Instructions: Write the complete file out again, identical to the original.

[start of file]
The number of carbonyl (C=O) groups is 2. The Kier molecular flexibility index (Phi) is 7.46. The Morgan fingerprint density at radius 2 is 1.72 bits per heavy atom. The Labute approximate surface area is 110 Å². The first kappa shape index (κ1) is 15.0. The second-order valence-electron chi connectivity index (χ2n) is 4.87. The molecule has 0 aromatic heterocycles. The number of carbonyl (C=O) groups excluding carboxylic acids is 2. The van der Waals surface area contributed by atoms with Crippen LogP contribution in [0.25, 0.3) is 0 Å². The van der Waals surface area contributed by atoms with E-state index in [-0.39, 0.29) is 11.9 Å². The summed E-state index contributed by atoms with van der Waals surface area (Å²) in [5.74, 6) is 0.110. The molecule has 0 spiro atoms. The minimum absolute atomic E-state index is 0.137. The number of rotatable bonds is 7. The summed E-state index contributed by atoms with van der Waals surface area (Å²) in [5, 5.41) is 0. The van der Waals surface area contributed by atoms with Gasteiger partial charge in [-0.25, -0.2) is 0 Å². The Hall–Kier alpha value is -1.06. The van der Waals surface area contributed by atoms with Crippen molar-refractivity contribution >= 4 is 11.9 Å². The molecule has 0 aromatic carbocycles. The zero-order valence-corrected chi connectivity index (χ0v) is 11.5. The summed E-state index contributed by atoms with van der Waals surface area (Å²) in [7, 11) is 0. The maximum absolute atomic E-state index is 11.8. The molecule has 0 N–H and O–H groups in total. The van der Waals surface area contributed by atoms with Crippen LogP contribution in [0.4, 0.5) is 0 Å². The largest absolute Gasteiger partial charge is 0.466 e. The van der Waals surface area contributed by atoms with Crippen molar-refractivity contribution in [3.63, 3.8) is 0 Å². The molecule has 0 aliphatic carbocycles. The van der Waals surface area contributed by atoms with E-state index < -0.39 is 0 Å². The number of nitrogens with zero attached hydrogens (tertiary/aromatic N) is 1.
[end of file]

The number of carbonyl (C=O) groups is 2. The Kier molecular flexibility index (Phi) is 7.46. The Morgan fingerprint density at radius 2 is 1.72 bits per heavy atom. The Labute approximate surface area is 110 Å². The first kappa shape index (κ1) is 15.0. The second-order valence-electron chi connectivity index (χ2n) is 4.87. The molecule has 0 aromatic heterocycles. The number of carbonyl (C=O) groups excluding carboxylic acids is 2. The van der Waals surface area contributed by atoms with Crippen LogP contribution in [0.25, 0.3) is 0 Å². The van der Waals surface area contributed by atoms with E-state index in [-0.39, 0.29) is 11.9 Å². The summed E-state index contributed by atoms with van der Waals surface area (Å²) in [5.74, 6) is 0.110. The molecule has 0 spiro atoms. The minimum absolute atomic E-state index is 0.137. The number of rotatable bonds is 7. The summed E-state index contributed by atoms with van der Waals surface area (Å²) in [5, 5.41) is 0. The van der Waals surface area contributed by atoms with Gasteiger partial charge in [-0.25, -0.2) is 0 Å². The Hall–Kier alpha value is -1.06. The van der Waals surface area contributed by atoms with Crippen molar-refractivity contribution >= 4 is 11.9 Å². The molecule has 0 aromatic carbocycles. The zero-order valence-corrected chi connectivity index (χ0v) is 11.5. The summed E-state index contributed by atoms with van der Waals surface area (Å²) in [7, 11) is 0. The maximum absolute atomic E-state index is 11.8. The molecule has 0 N–H and O–H groups in total. The van der Waals surface area contributed by atoms with Crippen LogP contribution in [0.4, 0.5) is 0 Å². The largest absolute Gasteiger partial charge is 0.466 e. The van der Waals surface area contributed by atoms with Crippen molar-refractivity contribution in [3.63, 3.8) is 0 Å². The molecule has 0 aliphatic carbocycles. The van der Waals surface area contributed by atoms with E-state index < -0.39 is 0 Å². The number of nitrogens with zero attached hydrogens (tertiary/aromatic N) is 1.